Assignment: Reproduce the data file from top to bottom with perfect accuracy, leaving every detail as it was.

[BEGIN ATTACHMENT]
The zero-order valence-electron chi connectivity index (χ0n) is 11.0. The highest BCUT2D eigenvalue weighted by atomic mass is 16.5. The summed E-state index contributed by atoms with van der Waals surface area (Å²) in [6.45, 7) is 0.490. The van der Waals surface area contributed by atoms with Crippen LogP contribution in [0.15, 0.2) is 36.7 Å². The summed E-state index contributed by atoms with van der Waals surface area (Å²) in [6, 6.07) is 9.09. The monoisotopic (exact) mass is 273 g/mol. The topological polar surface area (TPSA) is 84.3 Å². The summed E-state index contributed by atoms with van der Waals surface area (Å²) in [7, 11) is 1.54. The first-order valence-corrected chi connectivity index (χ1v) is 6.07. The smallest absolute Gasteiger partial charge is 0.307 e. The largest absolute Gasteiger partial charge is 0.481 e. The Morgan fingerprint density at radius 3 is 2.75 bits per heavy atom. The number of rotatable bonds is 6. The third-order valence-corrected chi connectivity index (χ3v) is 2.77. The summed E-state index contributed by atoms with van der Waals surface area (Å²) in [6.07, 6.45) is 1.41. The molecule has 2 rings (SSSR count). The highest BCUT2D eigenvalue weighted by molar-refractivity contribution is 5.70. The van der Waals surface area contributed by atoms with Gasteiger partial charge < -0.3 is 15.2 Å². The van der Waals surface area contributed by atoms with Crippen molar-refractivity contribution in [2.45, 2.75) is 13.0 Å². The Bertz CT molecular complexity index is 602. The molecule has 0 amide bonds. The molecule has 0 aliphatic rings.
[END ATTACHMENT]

The zero-order valence-electron chi connectivity index (χ0n) is 11.0. The highest BCUT2D eigenvalue weighted by atomic mass is 16.5. The summed E-state index contributed by atoms with van der Waals surface area (Å²) in [6.45, 7) is 0.490. The van der Waals surface area contributed by atoms with Crippen LogP contribution in [0.15, 0.2) is 36.7 Å². The summed E-state index contributed by atoms with van der Waals surface area (Å²) in [6, 6.07) is 9.09. The monoisotopic (exact) mass is 273 g/mol. The topological polar surface area (TPSA) is 84.3 Å². The summed E-state index contributed by atoms with van der Waals surface area (Å²) in [7, 11) is 1.54. The first-order valence-corrected chi connectivity index (χ1v) is 6.07. The smallest absolute Gasteiger partial charge is 0.307 e. The largest absolute Gasteiger partial charge is 0.481 e. The Morgan fingerprint density at radius 3 is 2.75 bits per heavy atom. The number of rotatable bonds is 6. The third-order valence-corrected chi connectivity index (χ3v) is 2.77. The summed E-state index contributed by atoms with van der Waals surface area (Å²) in [6.07, 6.45) is 1.41. The molecule has 2 rings (SSSR count). The highest BCUT2D eigenvalue weighted by molar-refractivity contribution is 5.70. The van der Waals surface area contributed by atoms with Gasteiger partial charge < -0.3 is 15.2 Å². The van der Waals surface area contributed by atoms with Crippen molar-refractivity contribution in [2.45, 2.75) is 13.0 Å². The Bertz CT molecular complexity index is 602. The molecule has 0 amide bonds. The molecule has 0 aliphatic rings.